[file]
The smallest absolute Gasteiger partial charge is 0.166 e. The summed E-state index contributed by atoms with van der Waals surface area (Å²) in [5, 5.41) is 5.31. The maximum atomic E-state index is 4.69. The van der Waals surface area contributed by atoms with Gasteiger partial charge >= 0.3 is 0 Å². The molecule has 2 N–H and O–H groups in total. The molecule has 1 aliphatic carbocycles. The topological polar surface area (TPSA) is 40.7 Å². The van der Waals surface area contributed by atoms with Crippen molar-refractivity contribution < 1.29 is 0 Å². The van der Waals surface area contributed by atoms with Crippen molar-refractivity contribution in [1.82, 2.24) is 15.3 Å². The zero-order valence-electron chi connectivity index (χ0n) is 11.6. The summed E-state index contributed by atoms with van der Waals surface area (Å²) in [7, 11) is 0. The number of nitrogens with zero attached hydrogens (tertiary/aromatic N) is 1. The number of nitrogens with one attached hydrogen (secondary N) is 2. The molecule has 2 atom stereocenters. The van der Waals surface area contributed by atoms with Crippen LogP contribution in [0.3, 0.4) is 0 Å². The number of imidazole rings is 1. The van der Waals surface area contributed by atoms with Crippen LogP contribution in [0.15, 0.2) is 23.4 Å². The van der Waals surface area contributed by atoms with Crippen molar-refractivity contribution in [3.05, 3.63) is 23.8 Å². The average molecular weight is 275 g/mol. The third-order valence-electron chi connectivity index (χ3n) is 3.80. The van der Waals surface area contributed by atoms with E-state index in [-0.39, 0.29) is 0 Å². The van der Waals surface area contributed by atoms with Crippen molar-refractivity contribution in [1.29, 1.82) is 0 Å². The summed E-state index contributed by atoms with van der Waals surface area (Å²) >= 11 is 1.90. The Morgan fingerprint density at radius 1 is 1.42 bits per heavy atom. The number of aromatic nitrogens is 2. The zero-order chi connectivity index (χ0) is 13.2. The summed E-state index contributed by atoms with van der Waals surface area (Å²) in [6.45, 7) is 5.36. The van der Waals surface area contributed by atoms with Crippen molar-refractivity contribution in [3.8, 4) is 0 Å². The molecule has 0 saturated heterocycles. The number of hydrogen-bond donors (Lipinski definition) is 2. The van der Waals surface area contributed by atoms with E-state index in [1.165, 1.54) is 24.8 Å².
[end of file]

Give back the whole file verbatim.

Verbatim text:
The smallest absolute Gasteiger partial charge is 0.166 e. The summed E-state index contributed by atoms with van der Waals surface area (Å²) in [5, 5.41) is 5.31. The maximum atomic E-state index is 4.69. The van der Waals surface area contributed by atoms with Gasteiger partial charge >= 0.3 is 0 Å². The molecule has 2 N–H and O–H groups in total. The molecule has 1 aliphatic carbocycles. The topological polar surface area (TPSA) is 40.7 Å². The van der Waals surface area contributed by atoms with Crippen molar-refractivity contribution < 1.29 is 0 Å². The van der Waals surface area contributed by atoms with Crippen molar-refractivity contribution in [1.82, 2.24) is 15.3 Å². The zero-order valence-electron chi connectivity index (χ0n) is 11.6. The summed E-state index contributed by atoms with van der Waals surface area (Å²) in [7, 11) is 0. The number of nitrogens with zero attached hydrogens (tertiary/aromatic N) is 1. The number of nitrogens with one attached hydrogen (secondary N) is 2. The molecule has 2 atom stereocenters. The van der Waals surface area contributed by atoms with Crippen LogP contribution in [0.3, 0.4) is 0 Å². The number of imidazole rings is 1. The van der Waals surface area contributed by atoms with Crippen LogP contribution in [0.15, 0.2) is 23.4 Å². The van der Waals surface area contributed by atoms with Crippen molar-refractivity contribution in [3.05, 3.63) is 23.8 Å². The average molecular weight is 275 g/mol. The third-order valence-electron chi connectivity index (χ3n) is 3.80. The van der Waals surface area contributed by atoms with E-state index in [-0.39, 0.29) is 0 Å². The van der Waals surface area contributed by atoms with Crippen molar-refractivity contribution in [1.29, 1.82) is 0 Å². The summed E-state index contributed by atoms with van der Waals surface area (Å²) >= 11 is 1.90. The Morgan fingerprint density at radius 1 is 1.42 bits per heavy atom. The number of aromatic nitrogens is 2. The zero-order chi connectivity index (χ0) is 13.2. The summed E-state index contributed by atoms with van der Waals surface area (Å²) in [6.45, 7) is 5.36. The van der Waals surface area contributed by atoms with Crippen molar-refractivity contribution in [3.8, 4) is 0 Å². The molecule has 0 saturated heterocycles. The number of hydrogen-bond donors (Lipinski definition) is 2. The van der Waals surface area contributed by atoms with E-state index in [1.165, 1.54) is 24.8 Å².